The Royal Mint has described the first coins bearing the official effigy of King Charles as a “fantastic opportunity for coin collectors”.

The King’s portrait will first appear on a 50p, with the reverse, or “tails” side of the coin, commemorating the life and legacy of Queen Elizabeth II.

The new coins will enter circulation in post offices around the UK from Thursday.

A commemorative version of the coin was released in October, generating record visitors to the Royal Mint’s website in the 24 hours following.

A total of 4.9 million 50p coins will enter circulation across 9,452 Post Office branches throughout December.

Coins will be distributed as change when customers make purchases.

Some 9.6 million 50p coins will eventually enter circulation, in line with demand.

Northwich Guardian: A new 50p coin featuring the portrait of the King (The Royal Mint/PA)A new 50p coin featuring the portrait of the King (The Royal Mint/PA) (Image: PA)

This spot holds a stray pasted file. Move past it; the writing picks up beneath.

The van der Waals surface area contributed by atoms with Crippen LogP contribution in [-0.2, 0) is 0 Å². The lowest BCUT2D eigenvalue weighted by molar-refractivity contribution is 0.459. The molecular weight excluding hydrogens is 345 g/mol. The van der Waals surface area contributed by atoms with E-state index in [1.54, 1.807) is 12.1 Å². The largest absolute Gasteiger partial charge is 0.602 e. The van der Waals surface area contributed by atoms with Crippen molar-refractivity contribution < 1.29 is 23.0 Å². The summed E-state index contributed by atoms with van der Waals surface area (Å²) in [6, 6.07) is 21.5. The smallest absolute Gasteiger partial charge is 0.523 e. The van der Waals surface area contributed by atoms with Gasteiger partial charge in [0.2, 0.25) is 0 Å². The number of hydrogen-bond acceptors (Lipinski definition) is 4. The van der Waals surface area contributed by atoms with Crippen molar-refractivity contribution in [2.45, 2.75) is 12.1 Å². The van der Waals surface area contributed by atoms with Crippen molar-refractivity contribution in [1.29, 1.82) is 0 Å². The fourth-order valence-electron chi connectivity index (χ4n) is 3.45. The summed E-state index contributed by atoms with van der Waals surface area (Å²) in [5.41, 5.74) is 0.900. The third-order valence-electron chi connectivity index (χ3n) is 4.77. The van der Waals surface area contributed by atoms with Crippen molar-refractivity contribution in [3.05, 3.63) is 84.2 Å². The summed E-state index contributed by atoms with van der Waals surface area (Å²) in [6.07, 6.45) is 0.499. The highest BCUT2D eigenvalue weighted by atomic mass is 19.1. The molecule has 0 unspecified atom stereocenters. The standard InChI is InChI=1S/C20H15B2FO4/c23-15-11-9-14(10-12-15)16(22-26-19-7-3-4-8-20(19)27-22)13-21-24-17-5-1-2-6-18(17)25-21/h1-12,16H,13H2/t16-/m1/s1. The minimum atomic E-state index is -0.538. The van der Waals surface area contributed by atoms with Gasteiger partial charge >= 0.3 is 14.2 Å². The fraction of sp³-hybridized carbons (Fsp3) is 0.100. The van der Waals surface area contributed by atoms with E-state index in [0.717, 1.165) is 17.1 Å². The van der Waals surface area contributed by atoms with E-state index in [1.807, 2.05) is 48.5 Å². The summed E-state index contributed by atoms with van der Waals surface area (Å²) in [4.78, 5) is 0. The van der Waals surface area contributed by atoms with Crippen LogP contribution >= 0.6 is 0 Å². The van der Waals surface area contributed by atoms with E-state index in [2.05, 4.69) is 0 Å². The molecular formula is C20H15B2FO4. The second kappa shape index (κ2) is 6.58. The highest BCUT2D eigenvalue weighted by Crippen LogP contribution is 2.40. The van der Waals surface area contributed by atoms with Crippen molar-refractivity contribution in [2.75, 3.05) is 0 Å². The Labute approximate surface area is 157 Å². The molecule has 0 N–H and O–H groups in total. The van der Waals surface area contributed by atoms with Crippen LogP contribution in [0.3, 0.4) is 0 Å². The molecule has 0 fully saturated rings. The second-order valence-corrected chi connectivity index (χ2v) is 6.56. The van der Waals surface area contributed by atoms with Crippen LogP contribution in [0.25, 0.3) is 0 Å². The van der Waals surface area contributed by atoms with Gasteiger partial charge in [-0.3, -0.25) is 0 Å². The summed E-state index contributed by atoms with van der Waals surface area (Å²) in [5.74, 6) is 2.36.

Royal Mint on the ‘fantastic opportunity for coin collectors’

Rebecca Morgan, director of collector services at the Royal Mint, said: “Today marks a new era for UK coinage, with the effigy of King Charles III appearing on 50ps in circulation.

“It’s a fantastic opportunity for coin collectors to add to their collections, or start one for the first time.

“We anticipate a new generation of coin collectors emerging, with people keeping a close eye on their change to try and spot a new 50p that bears the portrait of our new King.

“The Royal Mint has been trusted to make coins bearing the monarch’s effigy for over 1,100 years and we are proud to continue this tradition into the reign of King Charles III.”

The King’s effigy has been created by sculptor Martin Jennings and personally approved by Charles.

Can you still use old 50p coins?

All UK coins bearing the effigy of Queen Elizabeth II will remain legal tender and in active circulation.

Around 27 billion coins circulating across the UK bear her portrait.

They will be replaced over time as they become damaged or worn and to meet demand for additional coins.

Historically, it has been commonplace for coins featuring the effigies of different monarchs to co-circulate, ensuring a smooth transition with minimal environmental impact and cost.